Safe blood for all
This year, World Blood Donor Day will once again be celebrated around the world on 14 June. The event serves to thank voluntary, unpaid blood donors for their life-saving gifts of blood and also to raise awareness of the need for regular blood donations to ensure that all individuals and communities have access to affordable and timely supplies of safe and quality-assured blood and blood products, as an integral part of universal health coverage and a key component of effective health systems.
The theme of this year’s campaign is blood donation and universal access to safe blood transfusion, as a component of achieving universal health coverage. We have developed the slogan “Safe blood for all” to raise awareness of the universal need for safe blood in the delivery of health care and the crucial roles that voluntary donations play in achieving the goal of universal health coverage. The theme strongly encourages more people all over the world to become blood donors and donate blood regularly – actions which are key to building a strong foundation of sustainable national blood supplies that are sufficient to meeting the needs of all patients requiring transfusion.
The day and the theme is also a call to action to all governments, national health authorities and national blood services to provide adequate resources and put in place systems and infrastructures to increase collection of blood from voluntary, regular unpaid blood donors; to provide quality donor care; to promote and implement appropriate clinical use of blood, and to set up systems for the oversight and surveillance on the whole chain of blood transfusion.
The objectives of this year’s campaign are:
- to celebrate and thank individuals who donate blood and to encourage those who have not yet donated blood to start donating;
- to highlight the need for committed, year-round blood donation, to maintain adequate supplies and achieve universal and timely access to safe blood transfusion;
- to focus attention on donor health and the quality of donor care as critical factors in building donor commitment and a willingness to donate regularly;
- to demonstrate the need for universal access to safe blood transfusion and provide advocacy on its role in the provision of effective health care and in achieving the goal of universal health coverage;
- to mobilize support at national, regional and global levels among governments and development partners to invest in, strengthen and sustain national blood programmes.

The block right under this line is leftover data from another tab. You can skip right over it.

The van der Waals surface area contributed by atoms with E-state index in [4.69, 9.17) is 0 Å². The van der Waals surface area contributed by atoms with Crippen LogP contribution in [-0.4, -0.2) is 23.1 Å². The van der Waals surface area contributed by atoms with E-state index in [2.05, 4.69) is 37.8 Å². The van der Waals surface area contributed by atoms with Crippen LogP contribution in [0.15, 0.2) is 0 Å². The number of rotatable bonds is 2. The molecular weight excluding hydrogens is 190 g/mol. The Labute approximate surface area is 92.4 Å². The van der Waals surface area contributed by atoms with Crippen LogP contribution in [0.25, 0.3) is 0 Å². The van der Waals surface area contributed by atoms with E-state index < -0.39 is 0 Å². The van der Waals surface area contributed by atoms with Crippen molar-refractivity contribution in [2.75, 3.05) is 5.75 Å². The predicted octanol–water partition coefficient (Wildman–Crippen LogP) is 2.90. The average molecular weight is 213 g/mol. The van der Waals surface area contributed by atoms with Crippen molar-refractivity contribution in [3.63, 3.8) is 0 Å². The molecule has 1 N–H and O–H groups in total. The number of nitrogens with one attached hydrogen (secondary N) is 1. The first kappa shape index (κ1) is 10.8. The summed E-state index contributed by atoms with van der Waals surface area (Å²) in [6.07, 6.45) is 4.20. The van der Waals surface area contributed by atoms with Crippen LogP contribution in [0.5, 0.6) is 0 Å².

- The world needs enough safe blood for everyone in need.
- Every few seconds, someone, somewhere, needs blood.
- Transfusions of blood and blood products save millions of lives every year.
- Health is a human right; everyone in the world should have access to safe blood transfusions, when and where they need them.
- Regular blood donations are needed all over the world to ensure individuals and communities have access to safe and quality-assured blood and blood products.
- Everyone who can donate blood should consider making regular voluntary, unpaid donations, so that all countries have adequate blood supplies.
- Ensuring the safety and well-being of blood donors is critical; it helps build commitment to regular donations.
- Access to safe blood and blood product is essential for universal health coverage and a key component of effective health systems.
- Blood and blood products are essential to care for:
- women with pregnancy and childbirth associated bleeding;
- children with severe anaemia due to malaria and malnutrition;
- patients with blood and bone marrow disorders, inherited disorders of haemoglobin and immune deficiency conditions;
- people with traumatic injuries in emergencies, disasters and accidents; and
- patients undergoing advanced medical and surgical procedures.
- The need for blood and blood products is universal, but access to safe blood and blood products varies greatly across and within countries.
- In many countries, it is challenging for blood services to make sufficient blood and blood products available, while also ensuring its quality and safety.
- Governments, national health authorities and national blood services must work together to:
- ensure systems and infrastructure are in place to increase collection of blood from voluntary, regular unpaid donors;
- establish and strengthen quality assurance systems for blood and blood products to ensure safe blood and blood products;
- provide quality donor care;
- promote and implement appropriate clinical use of blood; and
- oversee the whole chain of blood transfusion.
- Become a blood donor today and help save lives.
- Commit to being a regular donor and give blood throughout the year.
- Encourage your friends and family to become regular blood donors.
- Volunteer with the blood service to reach out to members of your community, provide care to donors, and help manage blood donation sessions/drives.
- Find out your blood type and register as a blood donor.